Drug ControlUpdate on U.S.-Mexican Counternarcotics Activities Gao ID: T-NSIAD-99-98 March 4, 1999
Drugs from Mexico represent a continuing, significant threat to the United States. Mexico is one of the largest centers for narcotics-related business in the world, and Mexico remains the principal transit country for cocaine entering the United States. Mexico is either a producer, refiner, or transit point for cocaine, marijuana, methamphetamine, and heroin. It is also a major hub for recycling drug proceeds. Mexico's Juarez drug-trafficking organization is now as powerful and dangerous as Colombia's Medellin and Cali cartels used to be. This testimony discusses (1) Mexico's efforts to address the drug threat and (2) the status of U.S. counternarcotics assistance provided to Mexico.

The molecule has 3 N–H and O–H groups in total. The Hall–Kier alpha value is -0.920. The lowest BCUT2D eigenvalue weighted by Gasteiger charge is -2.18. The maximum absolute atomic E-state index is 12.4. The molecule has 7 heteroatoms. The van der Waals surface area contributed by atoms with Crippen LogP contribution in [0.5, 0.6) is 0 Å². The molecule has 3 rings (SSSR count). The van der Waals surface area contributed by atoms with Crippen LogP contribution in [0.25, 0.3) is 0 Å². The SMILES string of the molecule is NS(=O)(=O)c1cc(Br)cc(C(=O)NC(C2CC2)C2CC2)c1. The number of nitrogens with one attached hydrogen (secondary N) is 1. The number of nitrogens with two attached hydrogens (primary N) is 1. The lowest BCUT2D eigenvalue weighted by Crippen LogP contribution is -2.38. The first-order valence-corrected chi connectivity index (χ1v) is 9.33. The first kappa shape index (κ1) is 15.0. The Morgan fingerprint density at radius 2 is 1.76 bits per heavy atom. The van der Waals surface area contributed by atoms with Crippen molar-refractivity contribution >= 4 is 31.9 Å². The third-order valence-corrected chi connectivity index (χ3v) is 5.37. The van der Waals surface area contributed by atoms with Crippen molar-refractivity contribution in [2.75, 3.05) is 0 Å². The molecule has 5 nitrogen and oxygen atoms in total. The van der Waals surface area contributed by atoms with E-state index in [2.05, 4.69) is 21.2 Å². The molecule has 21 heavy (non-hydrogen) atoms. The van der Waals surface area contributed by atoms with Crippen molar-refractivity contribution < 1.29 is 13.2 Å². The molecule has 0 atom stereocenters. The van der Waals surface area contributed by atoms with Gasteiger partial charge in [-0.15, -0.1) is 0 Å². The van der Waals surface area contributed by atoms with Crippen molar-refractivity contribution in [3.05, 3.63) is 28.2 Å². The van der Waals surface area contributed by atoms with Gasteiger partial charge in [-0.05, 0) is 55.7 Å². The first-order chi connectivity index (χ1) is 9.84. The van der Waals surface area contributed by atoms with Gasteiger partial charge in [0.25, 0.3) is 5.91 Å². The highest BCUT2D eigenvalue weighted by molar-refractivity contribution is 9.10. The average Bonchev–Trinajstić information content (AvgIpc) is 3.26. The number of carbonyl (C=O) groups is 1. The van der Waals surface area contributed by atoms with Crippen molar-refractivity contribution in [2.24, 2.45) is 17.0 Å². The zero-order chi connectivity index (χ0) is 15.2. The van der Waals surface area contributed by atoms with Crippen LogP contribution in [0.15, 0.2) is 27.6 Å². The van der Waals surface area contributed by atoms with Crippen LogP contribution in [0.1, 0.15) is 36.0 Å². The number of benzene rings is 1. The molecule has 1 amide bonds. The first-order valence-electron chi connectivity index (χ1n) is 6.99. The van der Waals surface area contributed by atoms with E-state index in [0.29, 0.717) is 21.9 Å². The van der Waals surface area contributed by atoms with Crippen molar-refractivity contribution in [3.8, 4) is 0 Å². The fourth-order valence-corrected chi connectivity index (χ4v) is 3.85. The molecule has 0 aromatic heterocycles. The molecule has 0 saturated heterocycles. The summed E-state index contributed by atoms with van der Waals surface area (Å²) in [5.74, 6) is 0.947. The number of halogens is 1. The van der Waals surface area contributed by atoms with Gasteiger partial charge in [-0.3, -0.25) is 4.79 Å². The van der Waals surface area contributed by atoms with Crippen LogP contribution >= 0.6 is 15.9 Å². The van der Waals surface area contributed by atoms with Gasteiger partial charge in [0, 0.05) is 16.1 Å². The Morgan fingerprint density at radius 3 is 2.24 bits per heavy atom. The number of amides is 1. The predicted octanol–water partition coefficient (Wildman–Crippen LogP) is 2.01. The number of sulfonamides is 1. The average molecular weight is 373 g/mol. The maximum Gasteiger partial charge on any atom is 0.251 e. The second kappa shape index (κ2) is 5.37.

GAO noted that: (1) while some high profile law enforcement actions were taken in 1998, major challenges remain; (2) new laws passed to address organized crime, money laundering, and the diversion of chemicals used in narcotics manufacturing have not been fully implemented; (3) moreover, no major Mexican drug trafficker was surrendered to the United States on drug charges; (4) in addition, during 1998, opium poppy eradication and drug seizures remained at about the same level as in 1995; (5) Mexican government counternarcotics activities in 1998 have not been without positive results; (6) one of its major accomplishments was the arrest of Jesus and Luis Amezcua who, along with their brother Adan, are known as the Kings of Methamphetamine; (7) although all drug-related charges against the two have been dropped, both are still in jail and being held on U.S. extradition warrants; (8) the Mexican foreign ministry has approved the extradition of one of the traffickers to the United States, but he has appealed the decision; (9) in addition, during 1998 the Organized Crime Unit of the Attorney General's Office conducted a major operation in the Cancun area where four hotels and other large properties allegedly belonging to drug traffickers associated with the Juarez trafficking organization were seized; (10) Mexico also implemented its currency and suspicious transaction reporting requirements; (11) the Mexican government has proposed or undertaken a number of new initiatives; (12) it has initiated an effort to prevent illegal drugs from entering Mexico, announced a new counternarcotics strategy and the creation of a national police force; (13) one of the major impediments to U.S. and Mexican counternarcotics objectives is Mexican government corruption; (14) recognizing the impact of corruption on law enforcement agencies, the President of Mexico: (a) expanded the role of the military in counternarcotics activities; and (b) introduced a screening process for personnel working in certain law enforcement activities; (15) since these initiatives, a number of senior military and screened personnel were found to be either involved in or suspected of drug-related activities; (16) since 1997, the Departments of State and Defense have provided the government of Mexico with over $112 million worth of equipment, training, and aviation spare parts for counternarcotics purposes; and (17) the major assistance included UH-1H helicopters, C-26 aircraft, and two Knox-class frigates purchased by the government of Mexico through the foreign military sales program.